Slow Food Gadgeteer Part 2: THE EGG TOPPER | Civil Eats

Slow Food Gadgeteer Part 2: THE EGG TOPPER

One thing that separates the Slow Food Gadgeteer from other, more sensible cooks is not being able to leave a simple ingredient well enough alone. Consider, for example, the egg, which as you know is nature’s perfect food, comes in its own container and generally requires only heating with salt and pepper.

So if the only other thing you might possibly want to do is melt butter, why do I get fixated in the eggscessories aisle?

Egg timers, egg poachers, egg separators, egg beaters, egg slicers: I’m not the only one who seems to think you need more than gentle coaxing to get an egg out of its shell. (Check out these egg boilers.)

For years I totally relied on an egg-shaped gizmo that went right into the hot water and changed colors to indicate when the egg was done. Finally the thing broke; I now know a soft-boiled egg is ready when the toast pops up.

But that hasn’t stopped me from craving an egg topper. These handy devices cleanly slice the top off a soft-boiled egg. They come in several forms; the one I like looks like a pair of embroidery scissors with a chicken theme. Can’t you just picture it leaning insouciantly against a ceramic egg cup?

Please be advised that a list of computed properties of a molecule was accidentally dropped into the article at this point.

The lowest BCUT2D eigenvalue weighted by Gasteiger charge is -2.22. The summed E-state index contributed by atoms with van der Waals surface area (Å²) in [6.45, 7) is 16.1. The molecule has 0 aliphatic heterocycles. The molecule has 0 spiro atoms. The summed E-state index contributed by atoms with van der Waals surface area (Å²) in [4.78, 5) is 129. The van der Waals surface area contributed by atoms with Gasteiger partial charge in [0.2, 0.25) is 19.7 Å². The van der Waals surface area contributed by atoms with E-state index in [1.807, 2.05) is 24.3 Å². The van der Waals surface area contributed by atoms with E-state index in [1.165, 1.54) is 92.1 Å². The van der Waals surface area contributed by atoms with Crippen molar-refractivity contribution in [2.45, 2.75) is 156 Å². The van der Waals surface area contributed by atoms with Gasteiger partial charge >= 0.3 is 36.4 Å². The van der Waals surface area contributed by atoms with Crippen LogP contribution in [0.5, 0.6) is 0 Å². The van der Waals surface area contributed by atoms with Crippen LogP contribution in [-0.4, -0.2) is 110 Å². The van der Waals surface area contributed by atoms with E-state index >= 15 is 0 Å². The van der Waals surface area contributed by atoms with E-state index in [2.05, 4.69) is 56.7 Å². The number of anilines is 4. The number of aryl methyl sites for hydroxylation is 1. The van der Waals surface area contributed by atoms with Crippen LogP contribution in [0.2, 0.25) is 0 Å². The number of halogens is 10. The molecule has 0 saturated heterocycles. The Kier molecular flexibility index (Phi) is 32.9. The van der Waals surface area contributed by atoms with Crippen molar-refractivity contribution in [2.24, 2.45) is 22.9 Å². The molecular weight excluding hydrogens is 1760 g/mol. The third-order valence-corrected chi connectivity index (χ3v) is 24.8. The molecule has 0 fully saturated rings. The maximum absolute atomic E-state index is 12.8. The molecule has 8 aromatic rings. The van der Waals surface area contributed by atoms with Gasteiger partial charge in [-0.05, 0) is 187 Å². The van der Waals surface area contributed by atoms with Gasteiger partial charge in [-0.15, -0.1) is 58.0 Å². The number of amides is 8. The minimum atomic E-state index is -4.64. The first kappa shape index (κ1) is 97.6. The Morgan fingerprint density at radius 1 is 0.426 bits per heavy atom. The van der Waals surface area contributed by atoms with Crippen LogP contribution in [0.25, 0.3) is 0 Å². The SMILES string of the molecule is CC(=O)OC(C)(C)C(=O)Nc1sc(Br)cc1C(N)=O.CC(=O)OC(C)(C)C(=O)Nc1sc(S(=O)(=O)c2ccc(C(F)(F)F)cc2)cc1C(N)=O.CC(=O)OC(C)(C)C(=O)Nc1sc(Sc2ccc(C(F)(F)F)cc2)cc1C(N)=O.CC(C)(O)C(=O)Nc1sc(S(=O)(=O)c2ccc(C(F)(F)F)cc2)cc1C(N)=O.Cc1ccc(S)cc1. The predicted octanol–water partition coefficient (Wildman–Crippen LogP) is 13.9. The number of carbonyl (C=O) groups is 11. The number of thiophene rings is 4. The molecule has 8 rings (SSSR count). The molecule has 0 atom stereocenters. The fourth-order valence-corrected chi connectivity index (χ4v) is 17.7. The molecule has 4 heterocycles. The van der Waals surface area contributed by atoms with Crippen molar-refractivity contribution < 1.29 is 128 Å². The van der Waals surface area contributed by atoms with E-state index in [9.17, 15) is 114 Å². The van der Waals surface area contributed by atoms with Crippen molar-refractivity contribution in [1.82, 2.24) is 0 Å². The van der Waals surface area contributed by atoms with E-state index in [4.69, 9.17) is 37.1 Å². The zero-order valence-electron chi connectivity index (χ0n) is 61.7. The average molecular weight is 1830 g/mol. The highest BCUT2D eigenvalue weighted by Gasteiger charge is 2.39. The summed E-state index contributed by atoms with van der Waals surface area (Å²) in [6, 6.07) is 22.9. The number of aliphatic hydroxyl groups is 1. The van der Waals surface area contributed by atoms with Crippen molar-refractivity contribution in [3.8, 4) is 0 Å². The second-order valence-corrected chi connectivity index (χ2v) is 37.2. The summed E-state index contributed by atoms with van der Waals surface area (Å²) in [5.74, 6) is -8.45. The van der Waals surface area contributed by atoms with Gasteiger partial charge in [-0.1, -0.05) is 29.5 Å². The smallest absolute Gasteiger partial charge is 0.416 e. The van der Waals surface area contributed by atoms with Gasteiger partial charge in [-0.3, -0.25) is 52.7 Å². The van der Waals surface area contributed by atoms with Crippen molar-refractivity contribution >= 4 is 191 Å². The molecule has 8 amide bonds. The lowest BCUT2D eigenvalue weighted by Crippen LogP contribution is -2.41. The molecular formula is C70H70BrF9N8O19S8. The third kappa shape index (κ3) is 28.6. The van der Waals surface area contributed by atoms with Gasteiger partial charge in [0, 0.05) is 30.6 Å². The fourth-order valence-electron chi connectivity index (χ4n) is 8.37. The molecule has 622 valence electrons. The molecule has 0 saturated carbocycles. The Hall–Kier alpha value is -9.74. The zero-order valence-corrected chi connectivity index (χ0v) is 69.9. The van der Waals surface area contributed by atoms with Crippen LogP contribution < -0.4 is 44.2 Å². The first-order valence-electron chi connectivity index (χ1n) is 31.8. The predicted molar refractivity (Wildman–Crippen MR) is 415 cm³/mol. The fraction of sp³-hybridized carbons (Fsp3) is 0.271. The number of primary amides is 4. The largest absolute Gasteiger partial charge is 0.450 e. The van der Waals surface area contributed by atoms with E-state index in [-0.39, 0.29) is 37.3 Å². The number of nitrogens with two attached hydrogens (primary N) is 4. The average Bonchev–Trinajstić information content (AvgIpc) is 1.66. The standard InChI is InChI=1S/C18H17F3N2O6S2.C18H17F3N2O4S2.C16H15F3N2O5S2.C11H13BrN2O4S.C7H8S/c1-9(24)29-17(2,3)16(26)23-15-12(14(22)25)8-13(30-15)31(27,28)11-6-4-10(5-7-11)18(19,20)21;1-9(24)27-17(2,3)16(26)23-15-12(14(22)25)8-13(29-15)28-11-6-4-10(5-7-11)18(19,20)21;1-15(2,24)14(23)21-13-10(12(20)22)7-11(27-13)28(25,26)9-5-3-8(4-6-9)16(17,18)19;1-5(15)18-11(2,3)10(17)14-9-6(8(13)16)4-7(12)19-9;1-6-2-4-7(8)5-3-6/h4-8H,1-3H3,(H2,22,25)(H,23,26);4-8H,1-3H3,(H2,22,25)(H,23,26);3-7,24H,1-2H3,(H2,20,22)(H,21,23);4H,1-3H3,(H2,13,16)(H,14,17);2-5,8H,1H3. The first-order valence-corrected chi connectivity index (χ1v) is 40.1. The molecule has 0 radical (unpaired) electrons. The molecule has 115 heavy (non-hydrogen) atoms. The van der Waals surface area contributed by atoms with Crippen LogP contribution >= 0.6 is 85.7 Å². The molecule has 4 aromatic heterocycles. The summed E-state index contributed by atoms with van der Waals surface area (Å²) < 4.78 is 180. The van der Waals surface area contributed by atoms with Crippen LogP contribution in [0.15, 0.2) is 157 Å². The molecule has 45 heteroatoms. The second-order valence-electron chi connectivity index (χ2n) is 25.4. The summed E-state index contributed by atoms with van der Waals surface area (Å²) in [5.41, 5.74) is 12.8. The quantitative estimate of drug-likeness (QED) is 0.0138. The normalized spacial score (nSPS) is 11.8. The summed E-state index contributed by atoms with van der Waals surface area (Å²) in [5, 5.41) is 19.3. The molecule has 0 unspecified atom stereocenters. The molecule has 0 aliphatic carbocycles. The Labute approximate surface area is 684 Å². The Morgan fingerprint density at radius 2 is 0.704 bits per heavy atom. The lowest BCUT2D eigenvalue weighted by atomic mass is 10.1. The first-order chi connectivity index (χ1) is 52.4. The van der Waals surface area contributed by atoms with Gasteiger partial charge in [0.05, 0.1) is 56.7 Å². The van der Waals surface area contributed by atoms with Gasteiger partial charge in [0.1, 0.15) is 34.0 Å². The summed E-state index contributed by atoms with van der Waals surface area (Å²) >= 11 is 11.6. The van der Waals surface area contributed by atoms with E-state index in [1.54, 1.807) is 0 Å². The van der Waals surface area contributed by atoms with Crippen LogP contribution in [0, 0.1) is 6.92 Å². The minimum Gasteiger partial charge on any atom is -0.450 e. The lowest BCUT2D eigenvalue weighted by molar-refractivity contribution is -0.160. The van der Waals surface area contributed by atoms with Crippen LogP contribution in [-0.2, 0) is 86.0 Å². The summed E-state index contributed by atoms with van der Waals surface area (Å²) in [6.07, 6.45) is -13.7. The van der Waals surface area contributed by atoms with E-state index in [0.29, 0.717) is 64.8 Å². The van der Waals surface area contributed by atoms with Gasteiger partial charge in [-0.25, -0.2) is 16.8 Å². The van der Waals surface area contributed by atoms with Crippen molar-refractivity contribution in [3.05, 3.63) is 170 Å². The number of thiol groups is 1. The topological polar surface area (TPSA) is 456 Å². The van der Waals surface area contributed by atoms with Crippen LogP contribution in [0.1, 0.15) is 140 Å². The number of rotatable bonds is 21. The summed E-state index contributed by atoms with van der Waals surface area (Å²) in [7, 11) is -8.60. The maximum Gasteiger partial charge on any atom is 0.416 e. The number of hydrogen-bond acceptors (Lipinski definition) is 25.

We’ll bring the news to you.

Get the weekly Civil Eats newsletter, delivered to your inbox.

Here’s my fantasy: I slice the tops off a dozen eggs, empty them out and refill them with scrambled eggs, delicately garnished with minced chives. Then I pass them out to amazed guests with another thing I’d like to own: a set of silver demitasse spoons.

Deborah Baldwin is a New York writer who does some of her best thinking in the kitchen.

Eggs image (on left) courtesy of Rob Smith-gld.

Today’s food system is complex.

Invest in nonprofit journalism that tells the whole story.

Like the story?
Join the conversation.

More from

General

Featured

Popular

Co-Op Grocery Stores Expand Their Mission to Equity and Food Justice

Detroit People’s Food Co-op Board Member Malik Yakini at the Detroit Food Commons construction site.

Native Tribes Are Bringing Prairie Land Back to the Pacific Northwest

A group sows camas seeds on the Jamestown Tribe’s 1.5-acre prairie site. (Photo credit: Miranda Wilson)

Top Chef’s Gregory Gourdet on Sourcing, Sobriety, and Equity

Gregory Gourdet in the dining room of his new Haitan restaurant Kann, which opened in August. (Photo credit: Zack Lewis)

Can an Urban Farm Run by Police Create Jobs, Feed People, and Build Trust?

A tractor and a podium at the unveiling of the Alameda County Sheriff's Office unveiling of the Dig Deep acquisition of Ardenwood Farm. (Photo credit: Joy C. Liu, Alameda County Sheriff's Office)